"Everybody's got his own story." That's what my Grandaddy, Leon Bucy, told me. He was a World War II veteran, born in Paris, Tennessee on June 5, 1923. He was drafted into the Army Air Corp in January of 1943. At age 19, he was attending basic training in Miami, Florida. From there he was sent to aircraft mechanic school where he learned to work on P-38 and P-40 aircrafts. One day he noticed some men that were about his age and they were all Staff Sergeants and Tech Sergeants. He was very curious about how they achieved those ranks so quickly. When he asked he was told that they were all aerial gunners. He then went to his Sergeant and volunteered for gunnery school.
During his flight physical, he was told that he was too light to be a gunner. That's when he started drinking milkshakes and eating more in an effort to gain weight. After all his effort he returned and was told that he still didn't weigh enough to be a gunner. The sergeant at the hospital that day asked him if he really wanted to be a gunner. He was very sure so the sergeant erased his height and made him one inch shorter. By doing this, his weight was then high enough. He trained to become a tail gunner. The crew's turret ball gunner didn't like flying in the ball. Once they arrived in England, Granddaddy swapped positions with him. Because they were already in England he was given a quick lesson on the operation of the ball turret. They were stationed at Ridgewell Air Base.
He flew 35 combat missions. His plane was named "Hell's Angel." They flew as air support for the D-Day Invasion. He said the ships stretched from one side of the English Channel to the other. They flew low at about 9,000 feet for the grand support mission. The actual D-Day invasion was scheduled for his birthday, June 5, but was delayed to June 6 due to bad weather. He flew other missions over Germany including one over Merseburg. The Meresburg mission was the one he dreaded the most. It ended up being the one where their bombadier, Roy Drummond, was killed. He was filling in for their usual bombadier. This was the only crew member they ever lost in combat. Granddaddy said, "You figured you would live together and if need be, die together." On one mission, a piece of shrapnel lodged in the track of the ball turret rotator just inches from my grandfather's head.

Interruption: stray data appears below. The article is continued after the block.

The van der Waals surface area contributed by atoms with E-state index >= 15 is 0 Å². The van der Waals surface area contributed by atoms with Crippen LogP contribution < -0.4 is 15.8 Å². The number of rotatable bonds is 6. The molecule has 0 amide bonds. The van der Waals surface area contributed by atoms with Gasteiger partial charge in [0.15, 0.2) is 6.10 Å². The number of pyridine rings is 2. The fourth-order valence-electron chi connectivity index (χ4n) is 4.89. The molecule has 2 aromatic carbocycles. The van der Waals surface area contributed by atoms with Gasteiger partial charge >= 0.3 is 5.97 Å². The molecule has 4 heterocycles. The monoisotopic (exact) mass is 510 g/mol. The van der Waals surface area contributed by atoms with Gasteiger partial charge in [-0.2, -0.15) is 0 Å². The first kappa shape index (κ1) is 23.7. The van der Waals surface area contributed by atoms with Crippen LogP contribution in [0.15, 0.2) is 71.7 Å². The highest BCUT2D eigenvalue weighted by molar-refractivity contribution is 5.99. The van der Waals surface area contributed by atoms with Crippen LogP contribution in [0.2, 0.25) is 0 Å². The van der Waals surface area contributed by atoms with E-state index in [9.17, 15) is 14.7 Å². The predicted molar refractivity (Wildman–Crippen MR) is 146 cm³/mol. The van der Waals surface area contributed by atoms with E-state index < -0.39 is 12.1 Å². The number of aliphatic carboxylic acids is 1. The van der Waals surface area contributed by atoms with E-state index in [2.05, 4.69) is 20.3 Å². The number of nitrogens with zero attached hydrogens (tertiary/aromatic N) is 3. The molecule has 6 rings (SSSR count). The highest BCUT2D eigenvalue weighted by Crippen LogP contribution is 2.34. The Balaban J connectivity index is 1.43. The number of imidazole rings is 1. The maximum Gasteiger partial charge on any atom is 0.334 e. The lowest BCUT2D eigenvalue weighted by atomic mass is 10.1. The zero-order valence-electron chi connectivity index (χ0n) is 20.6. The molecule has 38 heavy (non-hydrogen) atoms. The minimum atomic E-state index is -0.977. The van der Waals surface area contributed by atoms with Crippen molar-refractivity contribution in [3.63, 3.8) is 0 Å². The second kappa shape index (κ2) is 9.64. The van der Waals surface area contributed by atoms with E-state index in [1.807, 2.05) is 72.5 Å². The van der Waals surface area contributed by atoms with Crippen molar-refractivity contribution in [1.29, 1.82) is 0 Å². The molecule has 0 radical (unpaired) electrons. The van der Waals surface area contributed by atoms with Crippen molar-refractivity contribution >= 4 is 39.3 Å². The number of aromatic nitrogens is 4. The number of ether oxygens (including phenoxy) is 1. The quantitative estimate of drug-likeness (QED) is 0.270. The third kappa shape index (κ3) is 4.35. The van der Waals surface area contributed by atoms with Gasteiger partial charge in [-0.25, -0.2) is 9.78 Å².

He said they would go to towns around Ridgewell during their off time. Many times going to places like Cambridge to try and forget the war, at least for a little while. He spoke of being able to hear the German V-1 flying bombs going over and one time hitting near their barracks. He could also hear P-51 Mustang pilots trying to shoot the bombs down.
They had successfully completed 34 missions. While taking off on their last mission, the 35th, they lost an engine and then another engine began failing. Thoughts of crashing on their last mission after all they had been through scared him. Fortunately they were able to make an emergency landing and later finished their last mission.
He was shipped back to the United States on the USS Uruguay. This ocean passenger liner had been converted to carry troops. The ship was in the head of the convoy. He was honorably discharged at St. Petersburg, Florida in July of 1945 at the rank of Staff Sergeant. He returned to Tennessee. He kept in contact with the members of his crew over the years. Three of the ten are still living. They are the pilot, Floyd Metts, the navigator, Jimmy Gray, and my granddaddy, Leon Bucy, the ball turret gunner.
My grandfather sacrificed what most men who go to war have to sacrifice. He was separated from his family and friends with the fear of never returning home to see them again. I am proud of my Granddaddy for being one of the brave men who went and fought on foreign soil for our freedom. He showed great bravery while overseas. He said, "I was scared every time we left the ground." But he got over it and did it for you and me and our freedom. My granddaddy is my hero and I'm happy to be telling his story.
Page created by Ellen Taylor; text used with permission